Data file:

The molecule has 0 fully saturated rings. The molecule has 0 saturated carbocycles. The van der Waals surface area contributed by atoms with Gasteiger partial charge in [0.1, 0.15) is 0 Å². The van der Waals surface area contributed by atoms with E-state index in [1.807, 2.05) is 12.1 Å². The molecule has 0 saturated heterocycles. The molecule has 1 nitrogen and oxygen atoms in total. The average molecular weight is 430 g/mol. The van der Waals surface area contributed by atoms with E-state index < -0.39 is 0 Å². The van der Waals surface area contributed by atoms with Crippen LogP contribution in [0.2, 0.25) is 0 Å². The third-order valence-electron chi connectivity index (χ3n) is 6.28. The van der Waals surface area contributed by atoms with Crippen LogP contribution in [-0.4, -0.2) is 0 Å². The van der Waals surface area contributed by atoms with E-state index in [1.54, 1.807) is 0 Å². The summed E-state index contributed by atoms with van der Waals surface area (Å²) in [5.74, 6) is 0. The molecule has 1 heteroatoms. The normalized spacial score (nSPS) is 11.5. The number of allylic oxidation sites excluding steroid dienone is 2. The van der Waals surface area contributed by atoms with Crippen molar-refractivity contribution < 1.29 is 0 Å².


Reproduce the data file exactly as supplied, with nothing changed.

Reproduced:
The molecule has 0 fully saturated rings. The molecule has 0 saturated carbocycles. The van der Waals surface area contributed by atoms with Gasteiger partial charge in [0.1, 0.15) is 0 Å². The van der Waals surface area contributed by atoms with E-state index in [1.807, 2.05) is 12.1 Å². The molecule has 0 saturated heterocycles. The molecule has 1 nitrogen and oxygen atoms in total. The average molecular weight is 430 g/mol. The van der Waals surface area contributed by atoms with E-state index < -0.39 is 0 Å². The van der Waals surface area contributed by atoms with Crippen LogP contribution in [0.2, 0.25) is 0 Å². The third-order valence-electron chi connectivity index (χ3n) is 6.28. The van der Waals surface area contributed by atoms with Crippen LogP contribution in [-0.4, -0.2) is 0 Å². The van der Waals surface area contributed by atoms with E-state index in [1.54, 1.807) is 0 Å². The summed E-state index contributed by atoms with van der Waals surface area (Å²) in [5.74, 6) is 0. The molecule has 1 heteroatoms. The normalized spacial score (nSPS) is 11.5. The number of allylic oxidation sites excluding steroid dienone is 2. The van der Waals surface area contributed by atoms with Crippen molar-refractivity contribution < 1.29 is 0 Å².